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Overlake School teachers save co-worker with CPR and defibrillation
A 54-year-old male teacher survived a sudden cardiac arrest this morning, thanks to the efforts of co-workers at The Overlake School in Redmond. The man was teaching his music class at about 9:30 a.m. when he suddenly collapsed and became unconscious.
"He survived because of the quick actions of staff at the school," reads a City of Redmond Fire Department press release.
When teachers in adjoining classrooms responded to calls for help, they knew what to do as one of the teachers is the instructor for CPR and automatic external defibrillation (AED) courses at the school.
The group of teachers and staff quickly provided CPR and “shocked” the man into a survivable cardiac rhythm, reads the press release. As Medic One and fire department responders arrived on scene, the man began showing signs of life. The patient was stabilized by EMTs and paramedics and quickly transported to Evergreen Hospital and Medical Center where he is reported to be in stable condition.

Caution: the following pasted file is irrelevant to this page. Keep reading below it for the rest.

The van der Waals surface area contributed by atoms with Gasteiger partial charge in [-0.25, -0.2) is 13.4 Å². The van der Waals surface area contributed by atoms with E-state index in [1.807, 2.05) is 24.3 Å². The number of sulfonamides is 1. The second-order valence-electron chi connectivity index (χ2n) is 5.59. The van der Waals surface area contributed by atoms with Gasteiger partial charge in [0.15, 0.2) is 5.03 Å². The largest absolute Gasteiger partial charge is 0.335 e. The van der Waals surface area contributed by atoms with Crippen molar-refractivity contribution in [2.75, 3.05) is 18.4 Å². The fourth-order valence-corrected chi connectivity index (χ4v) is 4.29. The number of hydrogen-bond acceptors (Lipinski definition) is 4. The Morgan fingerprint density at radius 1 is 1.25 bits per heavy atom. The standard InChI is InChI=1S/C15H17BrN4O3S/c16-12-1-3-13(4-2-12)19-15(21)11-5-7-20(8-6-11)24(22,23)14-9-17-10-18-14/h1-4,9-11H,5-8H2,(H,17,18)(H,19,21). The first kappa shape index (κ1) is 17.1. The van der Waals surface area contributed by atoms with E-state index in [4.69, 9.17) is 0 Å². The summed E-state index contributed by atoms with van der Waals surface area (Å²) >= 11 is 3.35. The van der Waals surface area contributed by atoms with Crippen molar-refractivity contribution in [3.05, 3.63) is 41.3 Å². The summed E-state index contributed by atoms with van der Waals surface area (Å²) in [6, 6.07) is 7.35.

“This is the model that demonstrates how communities can come together to save a life. These are the critical pieces that make Medic One in our communities successful because citizens learn CPR, use AEDs and are willing to respond," read the press release.
The health teacher who provides CPR and AED courses to students at The Overlake School, as well as the group of teachers who were part of this lifesaving team, had never seen a cardiac arrest, reads the press release.
"This real-life experience demonstrates the importance of delivering CPR education early on in the schools as well as to the success of the community CPR programs. King County has the highest resuscitation rate in world, which is more than 50 percent. This is because of the aggressive CPR and AED training programs, and most importantly, the citizens, dispatchers and emergency responders who comprise the Medic One system."